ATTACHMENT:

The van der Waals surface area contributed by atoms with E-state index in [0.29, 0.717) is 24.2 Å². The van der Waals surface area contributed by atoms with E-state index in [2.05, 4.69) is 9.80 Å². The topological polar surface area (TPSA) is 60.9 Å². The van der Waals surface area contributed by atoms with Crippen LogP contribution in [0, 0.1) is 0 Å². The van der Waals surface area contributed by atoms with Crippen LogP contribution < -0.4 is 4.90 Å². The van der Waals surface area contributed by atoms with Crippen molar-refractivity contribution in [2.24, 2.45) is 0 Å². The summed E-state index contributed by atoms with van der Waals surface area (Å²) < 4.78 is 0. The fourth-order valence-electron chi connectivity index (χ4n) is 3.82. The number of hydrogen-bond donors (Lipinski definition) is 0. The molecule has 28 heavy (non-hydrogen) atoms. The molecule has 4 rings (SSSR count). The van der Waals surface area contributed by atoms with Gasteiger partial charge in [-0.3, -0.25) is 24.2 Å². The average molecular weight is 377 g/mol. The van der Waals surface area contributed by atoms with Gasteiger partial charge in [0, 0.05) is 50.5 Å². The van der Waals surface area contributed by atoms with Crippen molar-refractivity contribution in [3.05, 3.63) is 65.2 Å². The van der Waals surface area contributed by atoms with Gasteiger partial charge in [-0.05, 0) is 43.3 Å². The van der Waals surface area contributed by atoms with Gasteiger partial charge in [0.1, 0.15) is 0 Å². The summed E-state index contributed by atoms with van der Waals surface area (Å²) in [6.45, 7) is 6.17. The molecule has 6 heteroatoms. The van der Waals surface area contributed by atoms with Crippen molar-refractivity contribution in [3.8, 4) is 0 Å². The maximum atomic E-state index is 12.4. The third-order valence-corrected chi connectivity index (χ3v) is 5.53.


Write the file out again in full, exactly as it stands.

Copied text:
The van der Waals surface area contributed by atoms with E-state index in [0.29, 0.717) is 24.2 Å². The van der Waals surface area contributed by atoms with E-state index in [2.05, 4.69) is 9.80 Å². The topological polar surface area (TPSA) is 60.9 Å². The van der Waals surface area contributed by atoms with Crippen LogP contribution in [0, 0.1) is 0 Å². The van der Waals surface area contributed by atoms with Crippen LogP contribution < -0.4 is 4.90 Å². The van der Waals surface area contributed by atoms with Crippen molar-refractivity contribution in [2.24, 2.45) is 0 Å². The summed E-state index contributed by atoms with van der Waals surface area (Å²) < 4.78 is 0. The fourth-order valence-electron chi connectivity index (χ4n) is 3.82. The number of hydrogen-bond donors (Lipinski definition) is 0. The molecule has 28 heavy (non-hydrogen) atoms. The molecule has 4 rings (SSSR count). The van der Waals surface area contributed by atoms with Gasteiger partial charge in [-0.3, -0.25) is 24.2 Å². The average molecular weight is 377 g/mol. The van der Waals surface area contributed by atoms with Gasteiger partial charge in [0, 0.05) is 50.5 Å². The van der Waals surface area contributed by atoms with Crippen molar-refractivity contribution in [3.05, 3.63) is 65.2 Å². The van der Waals surface area contributed by atoms with Gasteiger partial charge in [-0.05, 0) is 43.3 Å². The van der Waals surface area contributed by atoms with Gasteiger partial charge in [0.1, 0.15) is 0 Å². The summed E-state index contributed by atoms with van der Waals surface area (Å²) in [6.45, 7) is 6.17. The molecule has 6 heteroatoms. The van der Waals surface area contributed by atoms with Crippen molar-refractivity contribution in [3.8, 4) is 0 Å². The maximum atomic E-state index is 12.4. The third-order valence-corrected chi connectivity index (χ3v) is 5.53.